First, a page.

How I Humiliated Myself at My Daughter’s End-of-Year Performance
“Eema, almost all the tickets are gone already… Do you know how many tickets I should buy for my final dance performance?”
My 17-year-old Hadas called me with this question from her Thursday-night dance class right after Passover. There was an Stock-Market-like ruckus in the background, as all the girls urgently called their mothers urging them to “Buy! Buy! Buy!” before all the seats were gone.
I flipped my calendar two months forward, and my eyes fell on this past Sunday. I didn’t know if I’d be able to find a babysitter, but this was an event I definitely could not miss. I asked Hadas to buy 3 tickets, for me and two of her sisters.
After several months of practicing and two dress rehearsals, the much-anticipated event arrived. I felt a sense of relief as I walked past the long lines at the ticket counters with my tickets safely in hand.
Around 500 proud mothers, grandmothers, sisters, and friends crowded into the auditorium.
I looked at my tickets which read: Row 2, Seats 9, 10, and 11. But when my daughters and I walked up to the front of the auditorium, we discovered that a young grandmother in an elegant flower beret was sitting there with her bags placed on our seats—as though they were hers…
“Excuse me, these are our seats,” I told her.
“No, these are our seats,” she retorted with stubborn indignation, her Hebrew French-accented and stilted.
Ahhh, a new immigrant, possibly a refugee from French anti-Semitism. But that did not give her the right to steal the seats which I had bought fair and square!
I showed her my tickets, and then she searched around her purse and showed me her own. Her tickets also read “Row 2, Seats 9, 10, and 11”!
OH NO! The idiots at the ticket office had given me and the French refugee the same seats! Maybe there would be no seats left for me to see the performance? Hadas would be so disappointed!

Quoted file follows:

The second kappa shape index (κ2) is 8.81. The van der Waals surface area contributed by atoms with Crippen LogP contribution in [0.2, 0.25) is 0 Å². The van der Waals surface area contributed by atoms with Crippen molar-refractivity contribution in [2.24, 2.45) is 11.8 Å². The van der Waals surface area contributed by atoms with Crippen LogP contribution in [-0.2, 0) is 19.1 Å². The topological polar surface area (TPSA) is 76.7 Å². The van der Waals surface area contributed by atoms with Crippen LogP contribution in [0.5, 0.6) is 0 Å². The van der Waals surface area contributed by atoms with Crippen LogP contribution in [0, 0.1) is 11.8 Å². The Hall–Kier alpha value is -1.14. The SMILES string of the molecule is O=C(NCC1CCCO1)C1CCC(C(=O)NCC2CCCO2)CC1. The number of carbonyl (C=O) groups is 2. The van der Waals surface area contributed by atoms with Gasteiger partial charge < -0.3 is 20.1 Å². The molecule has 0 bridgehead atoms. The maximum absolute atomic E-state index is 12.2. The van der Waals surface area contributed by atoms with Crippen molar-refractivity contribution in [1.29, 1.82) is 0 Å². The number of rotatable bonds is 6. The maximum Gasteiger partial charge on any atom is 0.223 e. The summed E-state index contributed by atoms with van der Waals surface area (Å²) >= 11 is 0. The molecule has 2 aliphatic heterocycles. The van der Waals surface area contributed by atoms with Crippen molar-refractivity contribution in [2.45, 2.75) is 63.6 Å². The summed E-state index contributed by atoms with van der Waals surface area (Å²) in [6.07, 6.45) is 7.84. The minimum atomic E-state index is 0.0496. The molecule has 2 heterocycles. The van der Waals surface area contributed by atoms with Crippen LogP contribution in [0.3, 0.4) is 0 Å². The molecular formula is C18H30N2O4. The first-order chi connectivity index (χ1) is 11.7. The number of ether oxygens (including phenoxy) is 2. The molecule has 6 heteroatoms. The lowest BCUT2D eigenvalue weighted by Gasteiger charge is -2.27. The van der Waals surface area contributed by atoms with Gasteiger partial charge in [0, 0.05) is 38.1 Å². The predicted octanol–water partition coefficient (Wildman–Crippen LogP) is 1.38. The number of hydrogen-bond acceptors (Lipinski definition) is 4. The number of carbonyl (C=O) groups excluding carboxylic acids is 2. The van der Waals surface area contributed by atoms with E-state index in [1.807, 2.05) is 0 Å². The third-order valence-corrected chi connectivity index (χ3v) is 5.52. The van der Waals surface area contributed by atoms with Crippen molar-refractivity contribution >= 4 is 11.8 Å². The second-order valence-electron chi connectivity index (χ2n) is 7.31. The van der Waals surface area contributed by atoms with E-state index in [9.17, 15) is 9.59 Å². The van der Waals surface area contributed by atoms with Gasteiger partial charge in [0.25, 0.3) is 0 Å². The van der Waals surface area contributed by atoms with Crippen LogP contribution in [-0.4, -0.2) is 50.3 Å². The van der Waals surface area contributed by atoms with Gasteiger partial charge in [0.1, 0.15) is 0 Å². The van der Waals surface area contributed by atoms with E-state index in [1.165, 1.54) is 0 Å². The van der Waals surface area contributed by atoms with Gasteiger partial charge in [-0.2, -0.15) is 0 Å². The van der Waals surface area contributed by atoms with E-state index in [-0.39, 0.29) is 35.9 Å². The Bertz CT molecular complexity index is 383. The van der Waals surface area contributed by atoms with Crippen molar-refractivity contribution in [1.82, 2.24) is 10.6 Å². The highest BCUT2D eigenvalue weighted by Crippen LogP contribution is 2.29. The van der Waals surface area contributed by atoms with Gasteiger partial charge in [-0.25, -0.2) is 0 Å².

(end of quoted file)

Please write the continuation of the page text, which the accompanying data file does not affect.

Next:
“Eema, eema!” my 10-year-old, Moriah, started saying, “look at this! Look at this!”
And all the anger that I felt towards the woman who had stolen our seats and the incompetent fools at the ticket office exploded onto Moriah.
“MORIAH, WHY ARE YOU INTERRUPTING ME! THIS IS VERY IMPORTANT! CAN’T YOU SEE THAT?!” I yelled.
“But Eema, it’s something important! Look!”
And I followed Moriah’s finger and noticed at the bottom of the ticket a small word I hadn’t noticed before:
I apologized to the French grandmother and I apologized to my daughter, and then I looked up at the hundreds of grandmothers and mothers and girls and friends in the auditorium, and realized that even before the performance had started, I had provided the entire audience with one of my own.
When I was visiting my parents in Baltimore this month, after one particularly challenging day my mother said something very wise:
“Jenny, every day is a dress rehearsal.
“No matter how terribly I messed up today, it doesn’t matter. It’s just the dress rehearsal, so who cares how badly I did?….
“Tomorrow, at the real performance, I’ll do better. By then, I’ll be a star.”